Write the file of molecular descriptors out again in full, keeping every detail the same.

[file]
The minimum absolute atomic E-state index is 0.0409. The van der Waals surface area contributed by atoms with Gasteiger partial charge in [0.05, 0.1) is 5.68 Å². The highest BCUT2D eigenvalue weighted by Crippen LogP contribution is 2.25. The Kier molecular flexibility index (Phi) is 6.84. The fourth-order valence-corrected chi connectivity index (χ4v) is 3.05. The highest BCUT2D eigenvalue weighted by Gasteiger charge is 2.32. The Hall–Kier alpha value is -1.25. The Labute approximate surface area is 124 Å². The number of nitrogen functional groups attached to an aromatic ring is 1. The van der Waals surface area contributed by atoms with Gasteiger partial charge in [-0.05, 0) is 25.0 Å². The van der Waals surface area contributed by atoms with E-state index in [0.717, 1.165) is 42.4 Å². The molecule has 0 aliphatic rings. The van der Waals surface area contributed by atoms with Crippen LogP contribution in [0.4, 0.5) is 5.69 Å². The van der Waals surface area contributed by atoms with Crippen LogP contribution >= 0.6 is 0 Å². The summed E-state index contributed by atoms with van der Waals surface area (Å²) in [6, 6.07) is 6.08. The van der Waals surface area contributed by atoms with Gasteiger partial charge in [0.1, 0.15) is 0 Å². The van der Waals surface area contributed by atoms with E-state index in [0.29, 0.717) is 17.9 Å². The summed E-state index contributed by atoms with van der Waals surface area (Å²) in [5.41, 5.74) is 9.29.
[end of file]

The minimum absolute atomic E-state index is 0.0409. The van der Waals surface area contributed by atoms with Gasteiger partial charge in [0.05, 0.1) is 5.68 Å². The highest BCUT2D eigenvalue weighted by Crippen LogP contribution is 2.25. The Kier molecular flexibility index (Phi) is 6.84. The fourth-order valence-corrected chi connectivity index (χ4v) is 3.05. The highest BCUT2D eigenvalue weighted by Gasteiger charge is 2.32. The Hall–Kier alpha value is -1.25. The Labute approximate surface area is 124 Å². The number of nitrogen functional groups attached to an aromatic ring is 1. The van der Waals surface area contributed by atoms with Gasteiger partial charge in [-0.05, 0) is 25.0 Å². The van der Waals surface area contributed by atoms with E-state index in [0.717, 1.165) is 42.4 Å². The molecule has 0 aliphatic rings. The van der Waals surface area contributed by atoms with Crippen LogP contribution in [0.4, 0.5) is 5.69 Å². The van der Waals surface area contributed by atoms with Crippen LogP contribution >= 0.6 is 0 Å². The summed E-state index contributed by atoms with van der Waals surface area (Å²) in [6, 6.07) is 6.08. The van der Waals surface area contributed by atoms with Gasteiger partial charge in [0.1, 0.15) is 0 Å². The van der Waals surface area contributed by atoms with E-state index in [0.29, 0.717) is 17.9 Å². The summed E-state index contributed by atoms with van der Waals surface area (Å²) in [5.41, 5.74) is 9.29.